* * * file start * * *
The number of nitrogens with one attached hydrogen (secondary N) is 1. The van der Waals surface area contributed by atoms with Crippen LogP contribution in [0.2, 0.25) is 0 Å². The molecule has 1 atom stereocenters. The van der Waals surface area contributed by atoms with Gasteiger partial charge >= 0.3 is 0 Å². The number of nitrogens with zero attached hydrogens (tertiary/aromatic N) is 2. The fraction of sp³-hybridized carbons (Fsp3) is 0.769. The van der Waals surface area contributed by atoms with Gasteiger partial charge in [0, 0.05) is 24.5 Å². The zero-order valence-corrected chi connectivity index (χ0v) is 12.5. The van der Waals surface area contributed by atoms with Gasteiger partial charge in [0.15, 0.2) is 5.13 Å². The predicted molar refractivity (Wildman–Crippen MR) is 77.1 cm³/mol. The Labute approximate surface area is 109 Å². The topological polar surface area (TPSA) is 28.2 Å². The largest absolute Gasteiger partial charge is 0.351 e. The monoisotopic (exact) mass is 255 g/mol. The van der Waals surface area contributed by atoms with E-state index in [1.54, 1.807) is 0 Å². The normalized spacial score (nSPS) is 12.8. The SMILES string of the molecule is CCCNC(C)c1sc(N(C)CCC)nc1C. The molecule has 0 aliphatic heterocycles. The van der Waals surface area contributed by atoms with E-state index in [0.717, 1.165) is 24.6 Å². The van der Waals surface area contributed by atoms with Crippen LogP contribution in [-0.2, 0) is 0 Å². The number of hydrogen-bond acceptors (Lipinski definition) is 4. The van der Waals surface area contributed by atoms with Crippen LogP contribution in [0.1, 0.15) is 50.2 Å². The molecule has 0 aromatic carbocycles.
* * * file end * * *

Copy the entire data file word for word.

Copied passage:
The number of nitrogens with one attached hydrogen (secondary N) is 1. The van der Waals surface area contributed by atoms with Crippen LogP contribution in [0.2, 0.25) is 0 Å². The molecule has 1 atom stereocenters. The van der Waals surface area contributed by atoms with Gasteiger partial charge >= 0.3 is 0 Å². The number of nitrogens with zero attached hydrogens (tertiary/aromatic N) is 2. The fraction of sp³-hybridized carbons (Fsp3) is 0.769. The van der Waals surface area contributed by atoms with Gasteiger partial charge in [0, 0.05) is 24.5 Å². The zero-order valence-corrected chi connectivity index (χ0v) is 12.5. The van der Waals surface area contributed by atoms with Gasteiger partial charge in [0.15, 0.2) is 5.13 Å². The predicted molar refractivity (Wildman–Crippen MR) is 77.1 cm³/mol. The Labute approximate surface area is 109 Å². The topological polar surface area (TPSA) is 28.2 Å². The largest absolute Gasteiger partial charge is 0.351 e. The monoisotopic (exact) mass is 255 g/mol. The van der Waals surface area contributed by atoms with E-state index in [1.54, 1.807) is 0 Å². The normalized spacial score (nSPS) is 12.8. The SMILES string of the molecule is CCCNC(C)c1sc(N(C)CCC)nc1C. The molecule has 0 aliphatic heterocycles. The van der Waals surface area contributed by atoms with E-state index in [0.717, 1.165) is 24.6 Å². The van der Waals surface area contributed by atoms with Crippen LogP contribution in [-0.2, 0) is 0 Å². The number of hydrogen-bond acceptors (Lipinski definition) is 4. The van der Waals surface area contributed by atoms with Crippen LogP contribution in [0.1, 0.15) is 50.2 Å². The molecule has 0 aromatic carbocycles.